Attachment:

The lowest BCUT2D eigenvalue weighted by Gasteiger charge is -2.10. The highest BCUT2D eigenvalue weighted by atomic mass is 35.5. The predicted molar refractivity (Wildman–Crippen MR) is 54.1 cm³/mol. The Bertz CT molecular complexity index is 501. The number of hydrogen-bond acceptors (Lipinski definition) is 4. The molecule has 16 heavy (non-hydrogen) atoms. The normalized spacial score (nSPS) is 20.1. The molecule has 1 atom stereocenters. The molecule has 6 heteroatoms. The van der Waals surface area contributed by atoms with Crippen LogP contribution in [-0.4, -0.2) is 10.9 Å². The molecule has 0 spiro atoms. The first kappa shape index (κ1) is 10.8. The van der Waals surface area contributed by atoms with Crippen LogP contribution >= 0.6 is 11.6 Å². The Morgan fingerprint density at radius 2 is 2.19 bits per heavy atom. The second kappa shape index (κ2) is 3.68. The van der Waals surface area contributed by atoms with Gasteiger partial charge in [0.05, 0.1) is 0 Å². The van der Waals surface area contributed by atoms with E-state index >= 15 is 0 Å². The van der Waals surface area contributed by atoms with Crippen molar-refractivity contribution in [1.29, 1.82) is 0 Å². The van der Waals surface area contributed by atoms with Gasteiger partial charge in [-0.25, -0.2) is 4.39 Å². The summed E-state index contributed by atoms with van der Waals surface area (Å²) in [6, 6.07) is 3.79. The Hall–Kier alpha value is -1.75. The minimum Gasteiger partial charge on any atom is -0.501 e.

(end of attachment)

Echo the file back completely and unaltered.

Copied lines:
The lowest BCUT2D eigenvalue weighted by Gasteiger charge is -2.10. The highest BCUT2D eigenvalue weighted by atomic mass is 35.5. The predicted molar refractivity (Wildman–Crippen MR) is 54.1 cm³/mol. The Bertz CT molecular complexity index is 501. The number of hydrogen-bond acceptors (Lipinski definition) is 4. The molecule has 16 heavy (non-hydrogen) atoms. The normalized spacial score (nSPS) is 20.1. The molecule has 1 atom stereocenters. The molecule has 6 heteroatoms. The van der Waals surface area contributed by atoms with Crippen LogP contribution in [-0.4, -0.2) is 10.9 Å². The molecule has 0 spiro atoms. The first kappa shape index (κ1) is 10.8. The van der Waals surface area contributed by atoms with Crippen LogP contribution >= 0.6 is 11.6 Å². The Morgan fingerprint density at radius 2 is 2.19 bits per heavy atom. The second kappa shape index (κ2) is 3.68. The van der Waals surface area contributed by atoms with Gasteiger partial charge in [0.05, 0.1) is 0 Å². The van der Waals surface area contributed by atoms with E-state index >= 15 is 0 Å². The van der Waals surface area contributed by atoms with Crippen molar-refractivity contribution in [1.29, 1.82) is 0 Å². The van der Waals surface area contributed by atoms with Gasteiger partial charge in [-0.25, -0.2) is 4.39 Å². The summed E-state index contributed by atoms with van der Waals surface area (Å²) in [6, 6.07) is 3.79. The Hall–Kier alpha value is -1.75. The minimum Gasteiger partial charge on any atom is -0.501 e.